This project builds on the ongoing Parenting Across Cultures (PAC) longitudinal study that began in 2008 with recruitment of a sample of 1,417 8-year-old children and their mothers and fathers from nine countries (China, Colombia, Italy, Jordan, Kenya, the Philippines, Sweden, Thailand, and the United States). We have assessed families annually through interviews with mothers, fathers, and children about the parent-child relationship, the child’s development, and cultural values. At ages 10, 13, and 16, we administered a computerized battery to measure children’s reward-seeking, self-regulation, and social information processing, as well as risk-taking behavior.
During the period of this supplement to the PAC project, the original child participants are 20 to 21 years old, a crucial period for understanding family and cultural influences on decisions, risks, competencies, and opportunities. In the ongoing longitudinal study, we conduct interviews annually with young adults and their parents to assess health-compromising and risky behaviors as well as competencies in important domains of education, work, and intimate partnerships. With this supplement, we added COVID-19-related questions to the annual interview battery and administered a briefer COVID-19-focused measure at three additional time points each year to assess behavioral and emotional functioning in relation to the rapidly-evolving situation in each country’s response to the pandemic.
Together the eight international sites plus the United States offer the potential to advance understanding of social, psychological, behavioral, and economic predictors of responses to COVID-19; social, psychological, behavioral, and economic outcomes related to COVID-19 containment and mitigation efforts; and moderators of risk and resiliency in the face of diverse social determinants of health. This new understanding will inform future public health responses that have the potential to improve population health and well-being in the face of a global pandemic.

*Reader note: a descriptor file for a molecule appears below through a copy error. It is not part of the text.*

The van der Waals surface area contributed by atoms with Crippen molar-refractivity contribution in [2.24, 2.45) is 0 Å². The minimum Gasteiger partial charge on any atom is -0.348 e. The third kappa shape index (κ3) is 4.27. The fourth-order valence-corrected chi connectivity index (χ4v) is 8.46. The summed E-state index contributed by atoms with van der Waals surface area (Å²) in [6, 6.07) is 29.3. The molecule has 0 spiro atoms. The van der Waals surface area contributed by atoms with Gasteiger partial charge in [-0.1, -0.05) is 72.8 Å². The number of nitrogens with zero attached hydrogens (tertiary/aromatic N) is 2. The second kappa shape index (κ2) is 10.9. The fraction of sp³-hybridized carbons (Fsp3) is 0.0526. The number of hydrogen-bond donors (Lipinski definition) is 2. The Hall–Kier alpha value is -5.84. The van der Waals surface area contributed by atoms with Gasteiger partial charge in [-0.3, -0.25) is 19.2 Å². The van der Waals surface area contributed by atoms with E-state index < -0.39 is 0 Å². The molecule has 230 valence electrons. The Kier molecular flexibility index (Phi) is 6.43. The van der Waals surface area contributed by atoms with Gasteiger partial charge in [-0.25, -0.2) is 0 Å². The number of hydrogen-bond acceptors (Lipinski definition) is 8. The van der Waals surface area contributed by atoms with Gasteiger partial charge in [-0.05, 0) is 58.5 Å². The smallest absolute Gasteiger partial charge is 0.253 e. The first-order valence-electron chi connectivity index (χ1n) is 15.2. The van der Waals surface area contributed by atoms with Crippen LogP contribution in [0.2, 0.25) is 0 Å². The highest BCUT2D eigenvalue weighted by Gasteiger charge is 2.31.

Aim 1: Predictors: We test the hypothesis that social (e.g., parent-child relationship quality), psychological (e.g., anxiety), behavioral (e.g., risky or antisocial behavior), and economic (e.g., not having enough money to pay for basic living expenses) factors assessed prior to the pandemic predict competence and maladaptation (e.g., depression, alcohol and other substance use, marital and family conflict) during and after the pandemic.
Aim 2: Outcomes: We test the hypothesis that experiences during the pandemic (personal disruptions and changes in behaviors) predict social, psychological, behavioral, and economic outcomes following the pandemic.
Aim 3: Moderators: We test the hypothesis that individuals’ confidence that that government and health system are handling the COVID-19 pandemic in the best possible manner and individuals’ optimism regarding the future resolution of the pandemic moderate associations between risk factors prior to the pandemic and competence and maladaptation during the pandemic and its aftermath.
- Parent–adolescent relationship quality as a moderator of links between COVID-19 disruption and reported changes in mothers’ and young adults’ adjustment in five countries. (November 2021)
- Slow Life History Strategies and Increases in Externalizing and Internalizing Problems During the COVID-19 Pandemic